For too long, the Massachusetts State Police were untouchable. US Attorney Andrew Lelling, an appointee of President Trump, changed that, pursuing corruption cases against troopers and calling overdue attention to the need for cultural change at the agency. With the change of administrations in Washington, Lelling’s tenure will probably soon end, but whoever President-elect Joe Biden appoints should pick up where he left off.
Lelling’s latest strike against State Police corruption came earlier this month, when two retired State Police supervisors were arrested and charged in federal court with conspiracy, embezzlement, and wire fraud in connection with an overtime scheme that dates back to 2015. It’s the second serious case of widespread overtime fraud uncovered by Lelling’s office. A previous investigation found that several dozen troopers collected large sums of taxpayer dollars for hours they never worked. That led to the prosecution of seven troopers and one supervisor, who all pleaded guilty to a variety of charges that boil down to stealing money from the public.
Although it’s not unheard of for presidents to keep some of their predecessor’s US attorneys, it appears Lelling won’t be one of them. Senators Elizabeth Warren and Edward J. Markey recently announced creation of a bipartisan committee, helmed by Lelling critic Nancy Gertner, to review and provide recommendations for the state’s next top federal law enforcement officer. That person should be as willing as Lelling to take on the State Police, and call out this mess for what it is: a culture problem that still needs fixing.
At a press conference called to announce the most recent charges, Lelling put it this way: “For troopers to engage in this, they have to be operating in a culture where it seems OK to do it. That’s the problem. Removing that culture is how you mitigate this kind of problem in the future. We’re going to keep doing these cases until this kind of behavior stops. Either internally at the State Police, they can take proactive steps to make sure their troopers aren’t doing this, or I can do it.”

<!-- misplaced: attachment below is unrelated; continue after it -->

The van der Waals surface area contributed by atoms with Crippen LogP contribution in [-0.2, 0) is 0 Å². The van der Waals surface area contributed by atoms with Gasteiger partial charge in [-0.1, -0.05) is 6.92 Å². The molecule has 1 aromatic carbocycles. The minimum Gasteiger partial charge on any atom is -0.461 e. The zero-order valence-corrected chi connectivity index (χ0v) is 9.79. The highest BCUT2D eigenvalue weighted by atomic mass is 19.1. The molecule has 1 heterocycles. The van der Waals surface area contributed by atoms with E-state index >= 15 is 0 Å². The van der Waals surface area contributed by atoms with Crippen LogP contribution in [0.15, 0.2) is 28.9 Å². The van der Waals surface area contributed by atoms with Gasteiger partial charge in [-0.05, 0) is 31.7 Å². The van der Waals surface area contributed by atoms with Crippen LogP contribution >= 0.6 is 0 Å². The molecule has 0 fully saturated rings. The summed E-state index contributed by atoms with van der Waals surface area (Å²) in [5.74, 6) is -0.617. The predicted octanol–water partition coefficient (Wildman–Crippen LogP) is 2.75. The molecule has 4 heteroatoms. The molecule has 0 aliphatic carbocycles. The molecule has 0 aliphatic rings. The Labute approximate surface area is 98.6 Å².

This year, Governor Charlie Baker is seeking some important changes to state law that could finally start a long-overdue attitude adjustment in that agency. The changes would allow him to appoint an outsider to head the State Police, put a new commission in charge of State Police training, and make it a crime to “knowingly” submit a false timesheet.
But Baker has never really confronted the extent of the current culture problem. Neither has Attorney General Maura Healey. When she investigated a large-scale destruction of State Police records that might have implicated more troopers, she decided what was uncovered did not support criminal charges. That’s anything but an incentive for change.
In the latest cases brought by Lelling, retired State Police lieutenant Daniel J. Griffin, 57, of Belmont, and retired sergeant William M. Robertson, 58, of Westborough, were charged with theft of federal funds and wire fraud. Griffin faces additional charges for allegedly defrauding a private school in Belmont by underreporting his assets and income to get financial aid. Both men pleaded not guilty. Both Griffin and Robertson retired in September and filed for pension payments, which have not yet been issued.
The federal indictment outlines a rogue unit consisting of the two supervisors and three unnamed troopers who operated right out of State Police headquarters and collected a total of $132,000 in overtime pay for no-show shifts between 2015 and 2018. This scheme predates the appointment of Colonel Christopher Mason, in November 2019, to head the State Police. But with some, the culture of arrogance prevails. As cited in the indictment, it’s reflected in the words Griffin allegedly spoke to a trooper last fall when he learned federal investigators were asking questions: “Don’t tell them (expletive) anything.”
In response to the indictments of Griffin and Robertson, Mason issued a statement to the Globe that said the department has taken steps to reform itself, through regular payroll audits and expanded internal investigations. In a recent Globe opinion piece, Corey J. Mackey, who took over as head of the State Police Association of Massachusetts in September 2019, also argued that the union has embraced reforms that media reports “fail to acknowledge.”
Perhaps that’s true. But if a major culture shift has occurred, it has not been communicated to the public — nor to Lelling. The next US attorney should keep the heat on until there’s data to back up the alleged transformation of a scandal-ridden law enforcement agency to one that’s worthy of the public trust.
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